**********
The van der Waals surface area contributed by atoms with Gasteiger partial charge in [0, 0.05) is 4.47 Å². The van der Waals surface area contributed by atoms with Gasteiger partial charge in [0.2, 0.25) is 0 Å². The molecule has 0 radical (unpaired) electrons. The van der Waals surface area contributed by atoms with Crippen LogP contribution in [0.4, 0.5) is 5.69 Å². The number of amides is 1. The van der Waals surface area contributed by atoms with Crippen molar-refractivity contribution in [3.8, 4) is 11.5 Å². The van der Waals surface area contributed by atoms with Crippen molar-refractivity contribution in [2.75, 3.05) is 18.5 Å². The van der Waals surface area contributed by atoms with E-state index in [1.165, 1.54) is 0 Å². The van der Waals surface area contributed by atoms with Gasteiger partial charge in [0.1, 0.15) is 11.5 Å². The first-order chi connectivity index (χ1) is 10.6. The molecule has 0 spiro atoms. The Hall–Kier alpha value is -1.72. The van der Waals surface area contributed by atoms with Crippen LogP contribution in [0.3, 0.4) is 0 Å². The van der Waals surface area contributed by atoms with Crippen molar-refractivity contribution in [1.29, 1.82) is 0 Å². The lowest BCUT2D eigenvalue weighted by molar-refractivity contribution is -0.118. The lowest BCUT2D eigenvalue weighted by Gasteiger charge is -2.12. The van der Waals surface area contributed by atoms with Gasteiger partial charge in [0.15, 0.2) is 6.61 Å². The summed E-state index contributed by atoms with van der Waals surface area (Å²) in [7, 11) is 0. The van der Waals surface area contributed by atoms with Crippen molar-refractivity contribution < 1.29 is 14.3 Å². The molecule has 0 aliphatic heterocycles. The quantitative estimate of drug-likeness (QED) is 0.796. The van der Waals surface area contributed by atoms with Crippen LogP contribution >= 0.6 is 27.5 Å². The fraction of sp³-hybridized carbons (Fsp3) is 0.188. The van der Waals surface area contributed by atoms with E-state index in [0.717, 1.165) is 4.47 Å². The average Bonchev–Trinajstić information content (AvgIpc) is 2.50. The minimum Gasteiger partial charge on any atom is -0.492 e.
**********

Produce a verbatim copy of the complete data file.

The van der Waals surface area contributed by atoms with Gasteiger partial charge in [0, 0.05) is 4.47 Å². The van der Waals surface area contributed by atoms with Gasteiger partial charge in [0.2, 0.25) is 0 Å². The molecule has 0 radical (unpaired) electrons. The van der Waals surface area contributed by atoms with Crippen LogP contribution in [0.4, 0.5) is 5.69 Å². The number of amides is 1. The van der Waals surface area contributed by atoms with Crippen molar-refractivity contribution in [3.8, 4) is 11.5 Å². The van der Waals surface area contributed by atoms with Crippen molar-refractivity contribution in [2.75, 3.05) is 18.5 Å². The van der Waals surface area contributed by atoms with E-state index in [1.165, 1.54) is 0 Å². The van der Waals surface area contributed by atoms with Gasteiger partial charge in [0.1, 0.15) is 11.5 Å². The first-order chi connectivity index (χ1) is 10.6. The molecule has 0 spiro atoms. The Hall–Kier alpha value is -1.72. The van der Waals surface area contributed by atoms with Crippen LogP contribution in [0.3, 0.4) is 0 Å². The van der Waals surface area contributed by atoms with Crippen molar-refractivity contribution in [1.29, 1.82) is 0 Å². The lowest BCUT2D eigenvalue weighted by molar-refractivity contribution is -0.118. The lowest BCUT2D eigenvalue weighted by Gasteiger charge is -2.12. The van der Waals surface area contributed by atoms with Gasteiger partial charge in [0.15, 0.2) is 6.61 Å². The summed E-state index contributed by atoms with van der Waals surface area (Å²) in [7, 11) is 0. The van der Waals surface area contributed by atoms with Crippen molar-refractivity contribution < 1.29 is 14.3 Å². The molecule has 0 aliphatic heterocycles. The quantitative estimate of drug-likeness (QED) is 0.796. The van der Waals surface area contributed by atoms with Crippen LogP contribution >= 0.6 is 27.5 Å². The fraction of sp³-hybridized carbons (Fsp3) is 0.188. The van der Waals surface area contributed by atoms with E-state index in [0.717, 1.165) is 4.47 Å². The average Bonchev–Trinajstić information content (AvgIpc) is 2.50. The minimum Gasteiger partial charge on any atom is -0.492 e.